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In Remembrance
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Discussion Starter #1
The soil here is really sandy. My mobile home ties have really loosened up. Is there anything (reasonable $ wise) that I can do after it is moved to keep the tie downs tight? Also I want it higher off the ground. How high can I expect to put it without running into a lot more expense? I'm only having it moved a few hundred feet to a higher spot. I don't want to get flooded out again!
 

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Big Bird
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My brother in law used really long handled post hole diggers and went down 6 feet and concreted a chain in the ground and welded the other end to the framework under his trailer.

He did that maybe 5 times down the length of each side.
 

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Put the home up on concrete block pilings which should set on concrete footers. When the footers are being formed, use some rebar and leave a portion looped above the concrete line. After the home is moved, the tie downs can be connected to the rebar loops and pulled tight.

Ken in Glassboro, NJ :)
 

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my uncle set up a trailor about 12 years ago and for the tie downs he had a trench dug about 4 or 5 feet deep( below the frost line) and attached the aircraft cables that he used for the tie downs to telephone poles that lay at the bottom of the trench, the trench was dug just outside the line of the support posts for the trailor. there may be a rot issue with using poles, although they were quite full of creosote. so maybe concrete with the tie downs set into it. you could use poles to set the trailor on and make it as high as you want, with in reason. and put skirting around the bottom, or concrete block, that might give you more storage as well. i know how space can be at a premium in a trailor.

dean

BTW i wouldn't make it so high that it becomes an issue for your daughter getting in and out.
 

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If your home is held with screw in anchors I wouldn't think new longer strapping would be too costly.

In some areas--at least with the older units---the strapping had to go OVER the entire trailer rather than over the frame.

I like the idea suggested about trenching to install anchors. Don't see why the anchors couldn't be fastened to something other than a wooden pole. Also why not use a narrow trench and just fill it with concrete mix? Do one side, install the straps or cable where they belong, then do the other to the proper tension and fill the trench with concrete mix.
 

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In Remembrance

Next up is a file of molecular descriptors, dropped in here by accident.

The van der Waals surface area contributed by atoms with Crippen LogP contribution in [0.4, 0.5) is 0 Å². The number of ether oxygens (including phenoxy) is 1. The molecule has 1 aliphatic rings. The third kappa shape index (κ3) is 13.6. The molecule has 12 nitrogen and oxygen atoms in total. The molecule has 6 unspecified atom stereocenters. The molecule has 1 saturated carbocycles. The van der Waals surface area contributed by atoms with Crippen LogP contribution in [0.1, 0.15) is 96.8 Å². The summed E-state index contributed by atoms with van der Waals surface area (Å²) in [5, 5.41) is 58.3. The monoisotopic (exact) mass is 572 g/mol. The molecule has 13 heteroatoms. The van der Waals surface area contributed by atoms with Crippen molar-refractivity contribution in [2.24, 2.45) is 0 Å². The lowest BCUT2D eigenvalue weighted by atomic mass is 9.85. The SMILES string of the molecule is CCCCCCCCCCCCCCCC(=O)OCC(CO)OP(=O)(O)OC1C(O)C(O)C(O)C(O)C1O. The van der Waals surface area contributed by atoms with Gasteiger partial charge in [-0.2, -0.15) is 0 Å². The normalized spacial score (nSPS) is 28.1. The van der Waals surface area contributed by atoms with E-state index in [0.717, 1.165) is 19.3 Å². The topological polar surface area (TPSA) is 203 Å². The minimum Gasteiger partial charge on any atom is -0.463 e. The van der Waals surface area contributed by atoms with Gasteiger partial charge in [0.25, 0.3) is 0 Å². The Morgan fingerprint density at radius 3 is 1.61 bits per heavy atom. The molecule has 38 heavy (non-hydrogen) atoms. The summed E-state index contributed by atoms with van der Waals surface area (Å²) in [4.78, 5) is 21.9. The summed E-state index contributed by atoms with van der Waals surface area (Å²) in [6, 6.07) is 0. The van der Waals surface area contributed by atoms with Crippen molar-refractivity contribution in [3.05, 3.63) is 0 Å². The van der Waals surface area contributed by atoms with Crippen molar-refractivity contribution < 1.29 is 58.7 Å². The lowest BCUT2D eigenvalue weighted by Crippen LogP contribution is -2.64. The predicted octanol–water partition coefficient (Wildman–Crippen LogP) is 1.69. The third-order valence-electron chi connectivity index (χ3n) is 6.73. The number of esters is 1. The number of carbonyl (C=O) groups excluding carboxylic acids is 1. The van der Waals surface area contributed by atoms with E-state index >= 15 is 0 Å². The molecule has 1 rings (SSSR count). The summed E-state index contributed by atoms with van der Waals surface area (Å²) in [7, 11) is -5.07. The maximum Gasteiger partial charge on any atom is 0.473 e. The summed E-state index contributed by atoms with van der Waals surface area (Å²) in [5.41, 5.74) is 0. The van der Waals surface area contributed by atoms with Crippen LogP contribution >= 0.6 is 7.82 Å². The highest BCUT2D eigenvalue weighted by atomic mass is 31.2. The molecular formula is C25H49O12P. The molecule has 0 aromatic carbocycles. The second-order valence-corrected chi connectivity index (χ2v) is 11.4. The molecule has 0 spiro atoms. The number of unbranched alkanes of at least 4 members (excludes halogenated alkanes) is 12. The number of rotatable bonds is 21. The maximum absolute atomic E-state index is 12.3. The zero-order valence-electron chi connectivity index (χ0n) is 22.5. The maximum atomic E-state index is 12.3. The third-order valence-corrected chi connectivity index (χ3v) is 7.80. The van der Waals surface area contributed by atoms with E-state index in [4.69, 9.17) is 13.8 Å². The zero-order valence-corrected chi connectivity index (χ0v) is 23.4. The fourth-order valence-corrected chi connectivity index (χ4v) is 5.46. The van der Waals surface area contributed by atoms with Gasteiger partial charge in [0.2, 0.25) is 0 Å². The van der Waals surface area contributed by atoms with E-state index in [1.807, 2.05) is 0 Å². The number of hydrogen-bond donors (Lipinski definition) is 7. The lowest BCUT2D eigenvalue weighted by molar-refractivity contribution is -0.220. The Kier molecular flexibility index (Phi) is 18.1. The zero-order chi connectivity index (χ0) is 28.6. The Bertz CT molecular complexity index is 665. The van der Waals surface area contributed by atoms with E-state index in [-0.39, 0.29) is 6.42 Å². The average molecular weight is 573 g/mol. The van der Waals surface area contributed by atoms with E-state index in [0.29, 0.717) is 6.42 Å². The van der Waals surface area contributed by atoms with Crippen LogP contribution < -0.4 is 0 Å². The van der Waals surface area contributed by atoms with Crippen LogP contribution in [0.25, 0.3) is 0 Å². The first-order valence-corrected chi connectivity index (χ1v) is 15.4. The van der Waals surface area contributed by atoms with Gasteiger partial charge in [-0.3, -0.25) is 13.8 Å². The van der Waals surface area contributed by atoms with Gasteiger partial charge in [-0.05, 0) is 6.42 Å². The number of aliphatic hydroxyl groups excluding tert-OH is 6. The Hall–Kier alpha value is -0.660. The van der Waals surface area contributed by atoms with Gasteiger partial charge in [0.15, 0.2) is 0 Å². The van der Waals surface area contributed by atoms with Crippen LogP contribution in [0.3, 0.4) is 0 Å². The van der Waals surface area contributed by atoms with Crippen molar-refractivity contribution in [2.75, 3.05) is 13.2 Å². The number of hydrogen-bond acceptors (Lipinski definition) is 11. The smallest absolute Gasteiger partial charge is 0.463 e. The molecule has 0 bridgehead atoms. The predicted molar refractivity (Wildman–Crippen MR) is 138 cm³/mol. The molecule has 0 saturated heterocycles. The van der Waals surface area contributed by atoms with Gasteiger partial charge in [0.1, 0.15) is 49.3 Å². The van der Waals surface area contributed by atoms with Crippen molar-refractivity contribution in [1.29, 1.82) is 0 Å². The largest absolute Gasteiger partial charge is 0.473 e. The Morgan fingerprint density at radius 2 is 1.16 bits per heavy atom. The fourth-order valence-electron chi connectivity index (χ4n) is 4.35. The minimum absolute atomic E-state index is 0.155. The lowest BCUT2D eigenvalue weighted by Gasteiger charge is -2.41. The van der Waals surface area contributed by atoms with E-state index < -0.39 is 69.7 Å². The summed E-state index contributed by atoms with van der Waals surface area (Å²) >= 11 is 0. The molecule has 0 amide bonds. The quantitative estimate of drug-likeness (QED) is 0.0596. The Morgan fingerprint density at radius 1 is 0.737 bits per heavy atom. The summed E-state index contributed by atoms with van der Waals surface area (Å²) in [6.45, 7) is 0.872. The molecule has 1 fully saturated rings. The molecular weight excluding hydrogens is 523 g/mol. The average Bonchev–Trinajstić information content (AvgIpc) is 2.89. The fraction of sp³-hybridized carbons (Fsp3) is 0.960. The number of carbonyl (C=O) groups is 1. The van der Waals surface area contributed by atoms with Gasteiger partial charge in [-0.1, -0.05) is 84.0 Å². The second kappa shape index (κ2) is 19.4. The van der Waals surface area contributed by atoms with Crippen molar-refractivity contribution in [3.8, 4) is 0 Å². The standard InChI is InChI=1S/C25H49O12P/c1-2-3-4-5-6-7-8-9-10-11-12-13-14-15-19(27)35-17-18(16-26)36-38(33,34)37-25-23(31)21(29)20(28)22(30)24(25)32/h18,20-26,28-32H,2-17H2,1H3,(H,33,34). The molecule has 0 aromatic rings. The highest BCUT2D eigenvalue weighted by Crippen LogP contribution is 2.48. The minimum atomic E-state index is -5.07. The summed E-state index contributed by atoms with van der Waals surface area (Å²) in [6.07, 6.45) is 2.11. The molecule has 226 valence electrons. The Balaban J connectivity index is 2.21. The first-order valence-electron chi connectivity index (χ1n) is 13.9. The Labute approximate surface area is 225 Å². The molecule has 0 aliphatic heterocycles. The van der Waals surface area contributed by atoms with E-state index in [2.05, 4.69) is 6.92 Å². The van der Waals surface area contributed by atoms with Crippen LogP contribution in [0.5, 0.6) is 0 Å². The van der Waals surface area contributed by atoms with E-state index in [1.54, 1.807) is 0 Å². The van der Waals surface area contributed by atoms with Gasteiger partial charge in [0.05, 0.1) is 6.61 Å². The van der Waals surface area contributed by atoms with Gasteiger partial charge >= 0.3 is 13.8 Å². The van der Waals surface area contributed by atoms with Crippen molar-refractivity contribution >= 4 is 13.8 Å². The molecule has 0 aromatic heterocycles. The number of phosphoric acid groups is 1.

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Discussion Starter #6
You guys have some good ideas. I was wondering about the tie down straps, doesn't look like they are long enough to go up much higher. I would like the house at least 6 ft up so I can walk underneath. Storage space would be great too. What I don't want is for the house to come crashing down in a storm. Not cool!
 

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Don't know what you want but you will have to have quite the step to get up that high makes me think you are looking at building a porch . If so have you considered a wrap around porch and if you put a roof on the whole structure it provides double the insulation and shade for your mobile home. I did this when I lived in Texas and it cut my electric bill. I also screened in the porch. God Bless ya In your efforts
 

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To get the mobile-home floor up to a 6 ft. high level, you will probably need to build ramps......or hire heavy equipment (expensive!). It can be done with jacks.....time-consuming, dangerous, and not a good idea.

Perhaps since it is higher ground to which you are moving it, you might consider a basement or 1/2 basement. (You still would have the excavation costs.)

Better think about it a bit more...You could probably get a shipping container (for storage) a lot cheaper.

Bruce
 

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The tie downs are adjustable and it is pretty common to have to re-tighten after a while. I think the house can be lifted without all that much additional expense. Of course, the higher you stack cinder blocks the less stable them become.
 

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I've seen mobile homes jacked up as much as 15 feet in the air.

One fellow down here has a business where he routinely lifts them...he drills holes on each side of the trailer, sets poles and supports, runs I-beam underneath, and lifts with electric hoists.
 

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Be sure to unhook your plumbing and any gas lines, A/C tubing, or electrical lines before jacking up your trailer. Or at least make sure that your gas lines, A/C tubing and electrical lines are long enough so they don't get yanked out while you are jacking the MH up to it's new height.
 
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